Strange things about Strange Son

I first became aware of Strange Son when I was trying to publish my own autism memoir. My agent was told that the reason we weren’t getting bites was that an autism memoir was about to come out that would dwarf all the others. The author was a huge name in autism–Portia Iversen, the co-founder of Cure Autism Now–and the book was a miracle cure memoir. Only later did I find out what the miracle was; for now, it was looking like all that publishers wanted in terms of autism memoirs were memoirs of this particular sub-subgenre (cf. Let Me Hear Your Voice and Unraveling the Mystery of Autism and Pervasive Developmental Disorder, recounting full recoveries, respectively, through ABA therapies and gluten-free diets). My agent advised me to retool my material into a non-autism non-memoir, and the result was Raising a Left-Brain Child in a Right-Brain World. The irony was that this title, chosen by my publisher, made my book sound more pseudoscientific than the miraculous autism memoirs it was distancing itself from.1

Reading Strange Son for the first time this week, I learned that there’s one additional way in which Iversen’s book connects to my own projects. It was shortly after its publication that my then-collaborator and I were awarded a Cure Autism Now Innovative Technology grant to do a pilot study of my software program. And it is shortly into Strange Son that we meet, at a Cure Autism Now Innovative Technology conference, one of the book’s protagonists. The person in question is Tito Mukhopadhyay, and, brought over to the U.S. from India via Iversen and CAN, he’s making his first appearance—as the conference’s keynote speaker.

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Speechless about Speechless

The original source of US-based facilitated communication is the Australia-based Rosemary Crossley. In 1989, Douglas Biklen visited her clinic, and was so impressed by FC’s efficacy there that he took it back to upstate New York. It’s therefore not surprising to encounter in Crossley’s book Speechless: Facilitating Communication for People Without Voices, published in 1997, many of the justifications for FC that we continue to hear to this day.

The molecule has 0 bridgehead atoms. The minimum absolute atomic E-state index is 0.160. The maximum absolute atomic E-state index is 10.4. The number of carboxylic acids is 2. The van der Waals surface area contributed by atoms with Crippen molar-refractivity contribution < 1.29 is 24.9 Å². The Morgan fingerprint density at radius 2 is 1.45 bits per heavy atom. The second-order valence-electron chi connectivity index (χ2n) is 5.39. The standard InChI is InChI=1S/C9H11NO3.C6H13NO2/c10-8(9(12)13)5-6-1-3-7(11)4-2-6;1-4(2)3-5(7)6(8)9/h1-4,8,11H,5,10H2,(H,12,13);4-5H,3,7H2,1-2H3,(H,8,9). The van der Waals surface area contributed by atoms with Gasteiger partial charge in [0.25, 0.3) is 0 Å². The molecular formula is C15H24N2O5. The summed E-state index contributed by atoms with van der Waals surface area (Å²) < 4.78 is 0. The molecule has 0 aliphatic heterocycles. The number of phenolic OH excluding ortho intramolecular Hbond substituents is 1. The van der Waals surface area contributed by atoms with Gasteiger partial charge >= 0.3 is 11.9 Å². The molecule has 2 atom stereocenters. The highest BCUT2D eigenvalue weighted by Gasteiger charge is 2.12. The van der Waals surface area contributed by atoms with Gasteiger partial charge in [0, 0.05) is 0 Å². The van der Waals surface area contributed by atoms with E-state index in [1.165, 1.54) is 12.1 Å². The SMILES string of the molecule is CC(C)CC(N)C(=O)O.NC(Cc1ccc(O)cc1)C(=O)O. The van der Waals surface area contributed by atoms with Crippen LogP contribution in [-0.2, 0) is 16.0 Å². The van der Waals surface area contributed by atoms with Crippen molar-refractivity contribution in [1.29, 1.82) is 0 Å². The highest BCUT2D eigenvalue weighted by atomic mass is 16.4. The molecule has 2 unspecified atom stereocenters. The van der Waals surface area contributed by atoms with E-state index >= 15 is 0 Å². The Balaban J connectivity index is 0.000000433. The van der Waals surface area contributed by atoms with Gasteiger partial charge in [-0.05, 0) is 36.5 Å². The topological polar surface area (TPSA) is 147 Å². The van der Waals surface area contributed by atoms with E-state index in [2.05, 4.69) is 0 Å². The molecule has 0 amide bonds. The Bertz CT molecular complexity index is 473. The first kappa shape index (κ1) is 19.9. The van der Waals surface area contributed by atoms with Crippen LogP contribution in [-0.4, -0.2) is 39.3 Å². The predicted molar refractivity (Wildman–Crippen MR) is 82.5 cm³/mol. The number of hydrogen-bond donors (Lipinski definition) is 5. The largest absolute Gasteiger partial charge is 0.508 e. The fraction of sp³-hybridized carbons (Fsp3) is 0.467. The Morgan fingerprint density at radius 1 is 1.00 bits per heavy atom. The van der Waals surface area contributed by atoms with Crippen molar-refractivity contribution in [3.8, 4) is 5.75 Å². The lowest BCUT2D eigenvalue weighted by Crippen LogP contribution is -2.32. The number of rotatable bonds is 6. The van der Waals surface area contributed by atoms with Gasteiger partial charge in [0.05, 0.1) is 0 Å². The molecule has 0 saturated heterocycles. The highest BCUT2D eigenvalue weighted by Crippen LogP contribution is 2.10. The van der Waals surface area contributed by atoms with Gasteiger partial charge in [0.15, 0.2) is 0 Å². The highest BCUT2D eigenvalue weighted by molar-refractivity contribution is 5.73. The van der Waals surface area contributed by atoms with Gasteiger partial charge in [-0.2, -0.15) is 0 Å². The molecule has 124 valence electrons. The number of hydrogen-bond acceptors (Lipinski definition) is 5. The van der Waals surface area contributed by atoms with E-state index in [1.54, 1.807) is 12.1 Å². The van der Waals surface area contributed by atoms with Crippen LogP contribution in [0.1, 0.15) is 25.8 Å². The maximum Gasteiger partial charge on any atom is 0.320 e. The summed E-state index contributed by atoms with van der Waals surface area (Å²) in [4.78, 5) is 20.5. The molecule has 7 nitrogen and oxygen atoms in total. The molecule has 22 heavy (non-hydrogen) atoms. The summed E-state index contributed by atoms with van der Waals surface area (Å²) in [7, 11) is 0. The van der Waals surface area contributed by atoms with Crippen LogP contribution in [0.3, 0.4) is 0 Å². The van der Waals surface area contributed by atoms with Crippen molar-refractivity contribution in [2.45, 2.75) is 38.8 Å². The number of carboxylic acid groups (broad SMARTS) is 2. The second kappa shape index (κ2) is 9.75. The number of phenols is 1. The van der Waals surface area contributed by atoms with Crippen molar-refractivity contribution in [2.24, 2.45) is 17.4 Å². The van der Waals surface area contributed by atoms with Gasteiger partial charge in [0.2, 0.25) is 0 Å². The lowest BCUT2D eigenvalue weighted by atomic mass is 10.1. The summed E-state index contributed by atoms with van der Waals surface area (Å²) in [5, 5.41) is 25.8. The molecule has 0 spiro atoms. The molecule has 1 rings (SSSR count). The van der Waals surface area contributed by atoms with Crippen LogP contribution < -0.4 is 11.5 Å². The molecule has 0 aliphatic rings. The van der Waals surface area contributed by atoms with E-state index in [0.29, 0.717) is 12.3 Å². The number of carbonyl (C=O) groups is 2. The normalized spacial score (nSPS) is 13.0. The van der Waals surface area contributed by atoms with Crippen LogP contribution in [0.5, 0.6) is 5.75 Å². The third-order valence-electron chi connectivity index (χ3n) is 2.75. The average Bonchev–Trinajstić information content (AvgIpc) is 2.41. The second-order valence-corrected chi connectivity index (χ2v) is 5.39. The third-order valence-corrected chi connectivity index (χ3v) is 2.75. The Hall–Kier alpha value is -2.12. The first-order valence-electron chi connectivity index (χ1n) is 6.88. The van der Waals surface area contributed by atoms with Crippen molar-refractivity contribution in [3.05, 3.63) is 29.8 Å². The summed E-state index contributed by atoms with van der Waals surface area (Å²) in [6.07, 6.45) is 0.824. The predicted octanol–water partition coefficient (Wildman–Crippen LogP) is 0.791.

Speechless recounts Crossley’s work facilitating the communication by typing of an assortment of individuals with minimal speaking skills, from victims of traumatic brain injury, encephalitis, and untreated PKU, to individuals with cerebral palsy, Down Syndrome, Rett Syndrome, and autism. While some of these people type via head pointers (pointing rods mounted on head bands), most use an extended index finger, and most require support at the wrist, forearm, elbow, shoulder or sleeve while typing.

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Talking back to Talking Back to Autism

You’ve got to wonder how many of the enthusiastic reviewers of “A Mother’s Courage: Talking Back to Autism”—in the NYTimes, in the LA Times, and on NPR—actually watched, through anything but tear-blurred eyes, the final scenes of the movie. You’ve got to wonder the same thing about the various autism experts who appear in the movie: David G. Amaral, PhD, Simon Baron-Cohen, PhD, Geraldine Dawson, Phd, and Catherine Lord, PhD. (There’s also a clip of Dr. Sally Rogers, but this was lifted from a 60 Minutes episode; she had no role in this movie).

First released in 2009 as “The Sunshine Boy”, and later as an HBO documentary, “A Mother’s Courage” tips its hand within its first ten minutes. On a pilgrimage from Iceland to the US to learn more about autism, the mother in question, Margret Dagmar Ericsdottir, is shown seated on an airplane with a copy of Portia Iversen’s Strange Son in her lap. Strange Son (say tuned for a full review) recounts Iversen’s efforts to bring Soma Mukhopadhyay and her Rapid Prompting Method from India to the US to unlock Iversen’s son and other non-speaking American autistics. Having foreshadowed the miracles to come, the film takes a long and winding road, making stops at the offices of the autism experts, Temple Grandin’s ranch, the homes of several autism families, and an ABA clinic, with detours through the countryside and rough shores of Iceland with Ericsdottir’s family, including her two non-autistic older sons and the severely autistic Keli. Then the film reaches its destination and devotes its final act to Soma.